Neil Korostoff, associate professor of landscape architecture, Stuckeman School of Architecture and Landscape Architecture at Penn State, has been awarded a Fulbright Grant for 2011–2012 to develop a new geographic information system (GIS) to aid participatory resource management in a Turkish national park. Professor Korostoff will collaborate with Turkish partners Dr. Nedim Kemer (Bilgi University) and Dr. Selcuk Sayan (Akdeniz University) to develop the GIS, which will be used in Köprülü Kanyon National Park (KKNP), one of Turkey’s oldest (1973) and most important national parks. His host institution will be Istanbul Technical University.
Located on the southern slopes of the Taurus Mountains in Turkey’s Mediterranean region, KKNP was nominated as a World Biosphere Reserve in 1979. However, effective management of the park has been stymied by continuing conflicts among stakeholders. GIS will be used to record and visualize geospatial data and analyze management strategies and ecological and recreational carrying capacities. GIS will be available to facilitate discussions among stakeholders—park managers, resident villagers, concessionaires and visitors—about conflicted resource management issues. Korostoff said he hopes that a new model of stakeholder-based, participatory resource management will emerge as a model for Turkey and other nations in the region.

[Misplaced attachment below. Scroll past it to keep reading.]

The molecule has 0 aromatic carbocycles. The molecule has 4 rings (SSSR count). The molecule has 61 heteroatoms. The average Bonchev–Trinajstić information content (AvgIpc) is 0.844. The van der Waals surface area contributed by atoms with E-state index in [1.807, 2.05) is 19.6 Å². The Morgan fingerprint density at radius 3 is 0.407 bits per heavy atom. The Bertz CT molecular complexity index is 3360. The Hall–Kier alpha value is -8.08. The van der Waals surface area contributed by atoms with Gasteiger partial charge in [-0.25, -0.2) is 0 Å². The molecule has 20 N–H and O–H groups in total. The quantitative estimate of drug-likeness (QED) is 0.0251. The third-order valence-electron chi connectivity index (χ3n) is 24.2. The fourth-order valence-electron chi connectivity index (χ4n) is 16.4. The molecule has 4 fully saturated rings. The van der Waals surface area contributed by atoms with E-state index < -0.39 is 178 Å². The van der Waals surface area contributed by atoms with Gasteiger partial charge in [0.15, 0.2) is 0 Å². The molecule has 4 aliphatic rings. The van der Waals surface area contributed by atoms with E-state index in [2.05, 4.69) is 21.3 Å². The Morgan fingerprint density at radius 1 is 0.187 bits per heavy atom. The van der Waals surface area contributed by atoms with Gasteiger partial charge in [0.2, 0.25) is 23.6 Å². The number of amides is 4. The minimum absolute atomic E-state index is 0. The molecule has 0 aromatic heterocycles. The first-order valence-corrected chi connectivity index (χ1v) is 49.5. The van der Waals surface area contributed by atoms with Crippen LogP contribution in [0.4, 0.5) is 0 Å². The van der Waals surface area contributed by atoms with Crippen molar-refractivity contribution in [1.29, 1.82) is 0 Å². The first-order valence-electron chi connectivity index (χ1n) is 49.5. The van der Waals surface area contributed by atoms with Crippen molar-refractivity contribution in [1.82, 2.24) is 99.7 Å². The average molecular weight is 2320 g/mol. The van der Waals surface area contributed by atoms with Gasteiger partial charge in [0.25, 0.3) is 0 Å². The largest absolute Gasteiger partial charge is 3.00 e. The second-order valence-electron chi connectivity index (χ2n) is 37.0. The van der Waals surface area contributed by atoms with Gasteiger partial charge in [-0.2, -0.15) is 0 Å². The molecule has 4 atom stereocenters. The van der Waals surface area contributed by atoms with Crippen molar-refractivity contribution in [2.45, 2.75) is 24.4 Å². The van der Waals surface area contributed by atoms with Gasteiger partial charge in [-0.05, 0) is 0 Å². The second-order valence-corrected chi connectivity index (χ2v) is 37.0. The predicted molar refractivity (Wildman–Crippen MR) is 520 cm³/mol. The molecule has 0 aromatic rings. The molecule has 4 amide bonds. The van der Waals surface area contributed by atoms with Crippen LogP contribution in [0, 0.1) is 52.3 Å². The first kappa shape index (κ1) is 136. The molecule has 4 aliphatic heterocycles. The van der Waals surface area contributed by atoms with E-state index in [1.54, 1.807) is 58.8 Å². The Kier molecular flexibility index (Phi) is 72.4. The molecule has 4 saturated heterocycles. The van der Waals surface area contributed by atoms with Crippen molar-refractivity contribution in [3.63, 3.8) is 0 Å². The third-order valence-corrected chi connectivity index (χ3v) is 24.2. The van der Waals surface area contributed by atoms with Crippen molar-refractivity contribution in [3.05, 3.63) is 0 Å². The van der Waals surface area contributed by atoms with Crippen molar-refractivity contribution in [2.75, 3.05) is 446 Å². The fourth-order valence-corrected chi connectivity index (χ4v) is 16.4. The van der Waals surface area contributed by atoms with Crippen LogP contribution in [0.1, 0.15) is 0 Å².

Korostoff met Sayan in early 2009, while Sayan was a visiting research professor at Penn State. That summer, Korostoff traveled to Akdeniz University, in Antayla, Turkey, to collaborate with him on the report and proposal, "Akdeniz University Botanical Garden Ecological and Archaeological Park: A Proposal for International Research and Collaboration." Korostoff’s summer 2009 travel was funded by the College of Arts and Architecture’s Office of Research and Graduate Studies. He returned to Turkey in May 2010 to visit Köprülü Kanyon National Park with Sayan and Kemer, and his research during that trip formed the core of his Fulbright proposal. Korostoff lectured on contemporary sustainable design and the history of regional planning in the United States at several Turkish universities during fall 2010. At the end of the spring 2011 semester, he will return to Istanbul to present a paper at the Higher Education Congress 2011 (travel funded by the Department of Landscape Architecture) and to do research on cemeteries as urban open space, an inquiry funded by the Institute for the Arts and Humanities at Penn State.